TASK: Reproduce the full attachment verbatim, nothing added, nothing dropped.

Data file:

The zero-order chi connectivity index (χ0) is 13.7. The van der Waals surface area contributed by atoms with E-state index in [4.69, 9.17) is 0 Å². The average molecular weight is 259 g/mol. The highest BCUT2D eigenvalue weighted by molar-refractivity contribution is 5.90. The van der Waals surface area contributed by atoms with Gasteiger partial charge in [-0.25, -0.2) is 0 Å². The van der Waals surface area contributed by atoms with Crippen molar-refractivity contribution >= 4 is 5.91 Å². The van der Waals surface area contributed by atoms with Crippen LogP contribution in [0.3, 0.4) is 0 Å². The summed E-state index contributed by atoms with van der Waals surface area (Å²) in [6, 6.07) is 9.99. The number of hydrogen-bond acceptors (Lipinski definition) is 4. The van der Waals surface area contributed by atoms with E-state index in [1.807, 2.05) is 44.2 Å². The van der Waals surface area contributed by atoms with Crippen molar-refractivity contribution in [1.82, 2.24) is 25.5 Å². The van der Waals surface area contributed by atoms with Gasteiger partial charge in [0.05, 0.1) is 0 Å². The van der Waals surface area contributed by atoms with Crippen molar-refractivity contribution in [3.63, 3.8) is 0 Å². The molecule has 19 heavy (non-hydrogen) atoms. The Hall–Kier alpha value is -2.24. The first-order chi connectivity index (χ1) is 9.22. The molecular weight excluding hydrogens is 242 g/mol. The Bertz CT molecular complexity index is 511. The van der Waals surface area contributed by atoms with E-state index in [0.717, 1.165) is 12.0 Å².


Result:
The zero-order chi connectivity index (χ0) is 13.7. The van der Waals surface area contributed by atoms with E-state index in [4.69, 9.17) is 0 Å². The average molecular weight is 259 g/mol. The highest BCUT2D eigenvalue weighted by molar-refractivity contribution is 5.90. The van der Waals surface area contributed by atoms with Gasteiger partial charge in [-0.25, -0.2) is 0 Å². The van der Waals surface area contributed by atoms with Crippen molar-refractivity contribution >= 4 is 5.91 Å². The van der Waals surface area contributed by atoms with Crippen LogP contribution in [0.3, 0.4) is 0 Å². The summed E-state index contributed by atoms with van der Waals surface area (Å²) in [6, 6.07) is 9.99. The number of hydrogen-bond acceptors (Lipinski definition) is 4. The van der Waals surface area contributed by atoms with E-state index in [1.807, 2.05) is 44.2 Å². The van der Waals surface area contributed by atoms with Crippen molar-refractivity contribution in [1.82, 2.24) is 25.5 Å². The van der Waals surface area contributed by atoms with Gasteiger partial charge in [0.05, 0.1) is 0 Å². The van der Waals surface area contributed by atoms with Crippen molar-refractivity contribution in [3.63, 3.8) is 0 Å². The molecule has 19 heavy (non-hydrogen) atoms. The Hall–Kier alpha value is -2.24. The first-order chi connectivity index (χ1) is 9.22. The molecular weight excluding hydrogens is 242 g/mol. The Bertz CT molecular complexity index is 511. The van der Waals surface area contributed by atoms with E-state index in [0.717, 1.165) is 12.0 Å².